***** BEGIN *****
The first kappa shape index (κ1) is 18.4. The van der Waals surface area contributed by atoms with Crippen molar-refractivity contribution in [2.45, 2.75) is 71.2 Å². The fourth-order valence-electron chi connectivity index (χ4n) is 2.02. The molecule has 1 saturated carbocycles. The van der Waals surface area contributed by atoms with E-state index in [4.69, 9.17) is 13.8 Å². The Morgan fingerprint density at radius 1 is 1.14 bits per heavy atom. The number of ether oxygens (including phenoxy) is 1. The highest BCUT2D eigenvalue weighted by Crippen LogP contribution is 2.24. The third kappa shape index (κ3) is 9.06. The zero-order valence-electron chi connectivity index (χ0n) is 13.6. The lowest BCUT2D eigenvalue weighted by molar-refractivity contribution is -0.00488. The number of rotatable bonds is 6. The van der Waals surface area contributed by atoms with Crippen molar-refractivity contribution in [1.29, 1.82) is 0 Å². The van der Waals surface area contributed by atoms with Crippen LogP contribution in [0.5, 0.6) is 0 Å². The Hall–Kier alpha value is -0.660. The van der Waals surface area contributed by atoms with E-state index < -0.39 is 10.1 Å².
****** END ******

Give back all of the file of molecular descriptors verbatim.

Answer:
The first kappa shape index (κ1) is 18.4. The van der Waals surface area contributed by atoms with Crippen molar-refractivity contribution in [2.45, 2.75) is 71.2 Å². The fourth-order valence-electron chi connectivity index (χ4n) is 2.02. The molecule has 1 saturated carbocycles. The van der Waals surface area contributed by atoms with E-state index in [4.69, 9.17) is 13.8 Å². The Morgan fingerprint density at radius 1 is 1.14 bits per heavy atom. The number of ether oxygens (including phenoxy) is 1. The highest BCUT2D eigenvalue weighted by Crippen LogP contribution is 2.24. The third kappa shape index (κ3) is 9.06. The zero-order valence-electron chi connectivity index (χ0n) is 13.6. The lowest BCUT2D eigenvalue weighted by molar-refractivity contribution is -0.00488. The number of rotatable bonds is 6. The van der Waals surface area contributed by atoms with Crippen molar-refractivity contribution in [1.29, 1.82) is 0 Å². The van der Waals surface area contributed by atoms with Crippen LogP contribution in [0.5, 0.6) is 0 Å². The Hall–Kier alpha value is -0.660. The van der Waals surface area contributed by atoms with E-state index < -0.39 is 10.1 Å².